#1 401(k) Mistake That May Cost More Income at Retirement
As an investor, the only thing guaranteed is changing market conditions.
So why would you invest your hard-earned savings into your 401(k) or other workplace retirement account and then forget about it?
After all, the investments you initially chose to help you meet your retirement goals–whether that was 20 years ago or 2 years ago–may no longer be the best alternatives for you now (especially with changing market conditions).
In the past, traditional investors have been told to follow a “buy and hold” strategy with 401(k) or other workplace retirement accounts. After all, retirement saving is a long-term game.
This buy and hold philosophy is the #1 mistake 401(k) account holders make…and a potentially costly one that may be doing more harm than good.
If you aren’t regularly rebalancing your account allocations, then keep reading for more information on what the heck rebalancing is, why it’s critical to your future retirement income, and what to do moving forward .
How Rebalancing Works
Rebalancing is the process of realigning the weightings of the assets (your investments) in the portfolio. This can involve periodically buying and/or selling assets in the portfolio in order to maintain the initial desired level of asset allocation.
Maintaining an even distribution of assets–such as 50% stocks and 50% bonds–is also a key objective.
Therefore, a rebalancing of the portfolio may need to take place from time to time throughout each year.
Let’s look at this example…
If your original asset allocation target was to have 50% stocks and 50% bonds, and the stocks performed well over a given period of time, then this may have increased the weighting of stocks to 60% or 70%–reducing the weighting of the bonds. In this case, in order to return to your initial target 50/50 weighting, you would need to sell off some of the stocks and purchase more bonds.
Rebalancing Is NOT the Same As Account Allocation
It’s important here to note that rebalancing is not the same thing as asset allocation, though the two can be related.
Account allocation is a type of investment strategy that attempts to balance risk versus reward by adjusting the percentage of each asset in a portfolio, based on investment time frame, tolerance to risk, and overall goals and objectives.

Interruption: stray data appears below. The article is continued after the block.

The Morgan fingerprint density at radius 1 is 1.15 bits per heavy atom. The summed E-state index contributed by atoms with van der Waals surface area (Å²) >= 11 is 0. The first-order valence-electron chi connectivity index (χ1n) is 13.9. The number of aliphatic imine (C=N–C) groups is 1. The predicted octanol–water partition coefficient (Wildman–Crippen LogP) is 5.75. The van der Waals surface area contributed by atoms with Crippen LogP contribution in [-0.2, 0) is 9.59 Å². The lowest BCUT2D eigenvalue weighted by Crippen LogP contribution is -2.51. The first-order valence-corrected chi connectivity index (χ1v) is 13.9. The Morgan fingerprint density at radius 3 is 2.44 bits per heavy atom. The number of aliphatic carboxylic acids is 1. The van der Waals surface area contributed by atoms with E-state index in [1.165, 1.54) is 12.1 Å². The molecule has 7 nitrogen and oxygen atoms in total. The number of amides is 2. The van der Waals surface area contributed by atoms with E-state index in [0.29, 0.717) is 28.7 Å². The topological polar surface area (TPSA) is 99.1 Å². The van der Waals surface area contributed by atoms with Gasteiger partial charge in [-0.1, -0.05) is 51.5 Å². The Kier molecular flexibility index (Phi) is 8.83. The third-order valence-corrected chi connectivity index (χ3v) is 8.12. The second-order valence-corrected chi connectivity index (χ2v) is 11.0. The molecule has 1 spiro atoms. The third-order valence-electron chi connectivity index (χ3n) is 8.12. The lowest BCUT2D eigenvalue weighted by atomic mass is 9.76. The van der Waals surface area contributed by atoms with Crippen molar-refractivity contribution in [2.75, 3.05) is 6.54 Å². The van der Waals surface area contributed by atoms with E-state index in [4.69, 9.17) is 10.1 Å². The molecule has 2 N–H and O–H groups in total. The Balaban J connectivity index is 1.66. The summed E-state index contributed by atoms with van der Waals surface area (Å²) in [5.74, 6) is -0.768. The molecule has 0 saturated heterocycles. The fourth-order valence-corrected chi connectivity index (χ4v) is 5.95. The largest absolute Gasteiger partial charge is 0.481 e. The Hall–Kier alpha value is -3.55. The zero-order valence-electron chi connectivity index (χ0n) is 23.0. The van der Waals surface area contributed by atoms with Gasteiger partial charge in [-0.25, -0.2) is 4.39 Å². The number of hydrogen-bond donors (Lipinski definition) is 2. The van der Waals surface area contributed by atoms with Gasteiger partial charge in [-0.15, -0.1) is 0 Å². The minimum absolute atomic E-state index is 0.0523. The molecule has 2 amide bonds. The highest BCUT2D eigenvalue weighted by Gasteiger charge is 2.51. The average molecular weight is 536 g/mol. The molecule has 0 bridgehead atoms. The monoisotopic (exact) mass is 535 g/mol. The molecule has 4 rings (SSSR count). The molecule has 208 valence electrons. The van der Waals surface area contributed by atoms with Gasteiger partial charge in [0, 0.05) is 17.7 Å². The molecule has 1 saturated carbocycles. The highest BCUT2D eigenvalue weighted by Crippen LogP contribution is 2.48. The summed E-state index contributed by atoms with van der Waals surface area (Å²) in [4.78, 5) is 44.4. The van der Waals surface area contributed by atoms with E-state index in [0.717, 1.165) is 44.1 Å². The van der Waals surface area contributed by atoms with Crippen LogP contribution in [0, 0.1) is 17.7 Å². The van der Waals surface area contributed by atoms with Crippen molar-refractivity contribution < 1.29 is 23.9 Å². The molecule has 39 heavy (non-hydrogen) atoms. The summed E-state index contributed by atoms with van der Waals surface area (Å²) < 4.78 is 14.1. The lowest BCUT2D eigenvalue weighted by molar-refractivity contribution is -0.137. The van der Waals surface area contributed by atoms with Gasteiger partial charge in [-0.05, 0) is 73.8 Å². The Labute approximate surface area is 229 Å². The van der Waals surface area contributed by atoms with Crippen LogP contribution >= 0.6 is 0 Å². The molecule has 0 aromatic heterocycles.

In order to help investors grow their account, while at the same time keeping risk in check, an asset allocation strategy is often put in place.
Why It’s Vital You Rebalance Your 401(k)
Few people rebalance their 401(k) account, and even those who do, fail to manage risk through proper asset allocation. Rebalancing only the percentages of current holdings does not consider current market and economic conditions.
This often results in more significant losses during bad markets.
So, if you aren’t rebalancing your account allocations, you may be missing out on earning more and keeping more of your hard-earned retirement savings.
Unmanaged allocations may experience much larger losses in down markets and may miss the opportunity for growth during good markets.
Morningstar conducted a study that monitored the top 100 best-performing mutual funds between January 1, 1998, and December 31, 2013.
This study revealed that, in any given year of top best-performing 100 mutual funds in any of those years, in the next year, about half of the time, 8 out of 100 remained in the top 100 the very next year!
Take a look at the chart below. This 18 year chart illustrates the potential better performance when properly rebalancing your 401(k) or other workplace retirement account on a quarterly basis with third-party help.
The gold line below represents the hypothetical account allocations using the “buy and hold” philosophy.
The green line represents the potential increase in account performance using third-party advice and proper quarterly rebalancing.
To the right of the graph are the ending values of the initial investments of $100,000 shown in the green and gold lines.
The red box to the right shows the potential differences of assets in the account.
Let’s dive a little deeper, and look at the Loss Exposure Profile. This graph shows how each account would have performed during down markets.
It’s clear that unmanaged allocations experienced much larger losses during these periods.
To the right of the profile is the red box titled Maximum Drawdown. This represents the maximum percentage of loss experienced by each of these accounts–and the day it actually happened.